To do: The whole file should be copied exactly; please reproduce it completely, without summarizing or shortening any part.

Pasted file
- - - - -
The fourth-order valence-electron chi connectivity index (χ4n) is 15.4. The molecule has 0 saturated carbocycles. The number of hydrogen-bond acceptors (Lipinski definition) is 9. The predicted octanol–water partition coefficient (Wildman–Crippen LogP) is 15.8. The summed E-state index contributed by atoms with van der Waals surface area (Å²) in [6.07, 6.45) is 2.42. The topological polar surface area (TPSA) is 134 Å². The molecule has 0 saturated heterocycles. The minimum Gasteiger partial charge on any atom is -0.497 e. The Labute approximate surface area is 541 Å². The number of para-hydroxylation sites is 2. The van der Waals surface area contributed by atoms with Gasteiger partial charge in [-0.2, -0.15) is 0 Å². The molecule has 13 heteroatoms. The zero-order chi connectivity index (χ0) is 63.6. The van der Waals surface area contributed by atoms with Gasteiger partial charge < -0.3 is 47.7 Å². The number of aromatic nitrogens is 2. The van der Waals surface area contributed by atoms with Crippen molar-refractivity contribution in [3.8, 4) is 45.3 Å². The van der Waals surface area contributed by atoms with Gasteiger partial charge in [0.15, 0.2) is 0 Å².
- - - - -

The fourth-order valence-electron chi connectivity index (χ4n) is 15.4. The molecule has 0 saturated carbocycles. The number of hydrogen-bond acceptors (Lipinski definition) is 9. The predicted octanol–water partition coefficient (Wildman–Crippen LogP) is 15.8. The summed E-state index contributed by atoms with van der Waals surface area (Å²) in [6.07, 6.45) is 2.42. The topological polar surface area (TPSA) is 134 Å². The molecule has 0 saturated heterocycles. The minimum Gasteiger partial charge on any atom is -0.497 e. The Labute approximate surface area is 541 Å². The number of para-hydroxylation sites is 2. The van der Waals surface area contributed by atoms with Gasteiger partial charge in [-0.2, -0.15) is 0 Å². The molecule has 13 heteroatoms. The zero-order chi connectivity index (χ0) is 63.6. The van der Waals surface area contributed by atoms with Gasteiger partial charge < -0.3 is 47.7 Å². The number of aromatic nitrogens is 2. The van der Waals surface area contributed by atoms with Crippen molar-refractivity contribution in [3.8, 4) is 45.3 Å². The van der Waals surface area contributed by atoms with Gasteiger partial charge in [0.15, 0.2) is 0 Å².